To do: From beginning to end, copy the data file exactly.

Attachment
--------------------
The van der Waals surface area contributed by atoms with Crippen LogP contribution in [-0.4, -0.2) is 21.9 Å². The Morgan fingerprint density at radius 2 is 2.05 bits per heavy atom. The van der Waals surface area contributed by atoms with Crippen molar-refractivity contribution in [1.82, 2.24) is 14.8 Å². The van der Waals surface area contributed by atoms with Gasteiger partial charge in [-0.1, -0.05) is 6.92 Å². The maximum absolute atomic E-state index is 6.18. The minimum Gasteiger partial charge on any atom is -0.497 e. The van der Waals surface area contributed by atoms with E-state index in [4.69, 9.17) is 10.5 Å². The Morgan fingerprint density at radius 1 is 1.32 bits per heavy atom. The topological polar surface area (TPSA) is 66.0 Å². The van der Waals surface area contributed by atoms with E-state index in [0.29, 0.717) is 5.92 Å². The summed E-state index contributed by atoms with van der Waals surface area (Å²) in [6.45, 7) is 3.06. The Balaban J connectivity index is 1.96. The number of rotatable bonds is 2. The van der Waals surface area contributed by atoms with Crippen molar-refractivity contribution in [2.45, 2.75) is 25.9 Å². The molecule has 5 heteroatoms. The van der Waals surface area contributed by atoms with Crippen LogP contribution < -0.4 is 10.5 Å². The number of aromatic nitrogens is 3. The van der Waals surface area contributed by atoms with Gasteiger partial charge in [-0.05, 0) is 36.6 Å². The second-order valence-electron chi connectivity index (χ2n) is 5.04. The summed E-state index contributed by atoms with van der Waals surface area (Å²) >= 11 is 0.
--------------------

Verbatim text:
The van der Waals surface area contributed by atoms with Crippen LogP contribution in [-0.4, -0.2) is 21.9 Å². The Morgan fingerprint density at radius 2 is 2.05 bits per heavy atom. The van der Waals surface area contributed by atoms with Crippen molar-refractivity contribution in [1.82, 2.24) is 14.8 Å². The van der Waals surface area contributed by atoms with Gasteiger partial charge in [-0.1, -0.05) is 6.92 Å². The maximum absolute atomic E-state index is 6.18. The minimum Gasteiger partial charge on any atom is -0.497 e. The van der Waals surface area contributed by atoms with E-state index in [4.69, 9.17) is 10.5 Å². The Morgan fingerprint density at radius 1 is 1.32 bits per heavy atom. The topological polar surface area (TPSA) is 66.0 Å². The van der Waals surface area contributed by atoms with E-state index in [0.29, 0.717) is 5.92 Å². The summed E-state index contributed by atoms with van der Waals surface area (Å²) in [6.45, 7) is 3.06. The Balaban J connectivity index is 1.96. The number of rotatable bonds is 2. The van der Waals surface area contributed by atoms with Crippen molar-refractivity contribution in [2.45, 2.75) is 25.9 Å². The molecule has 5 heteroatoms. The van der Waals surface area contributed by atoms with Crippen LogP contribution < -0.4 is 10.5 Å². The number of aromatic nitrogens is 3. The van der Waals surface area contributed by atoms with Gasteiger partial charge in [-0.05, 0) is 36.6 Å². The second-order valence-electron chi connectivity index (χ2n) is 5.04. The summed E-state index contributed by atoms with van der Waals surface area (Å²) >= 11 is 0.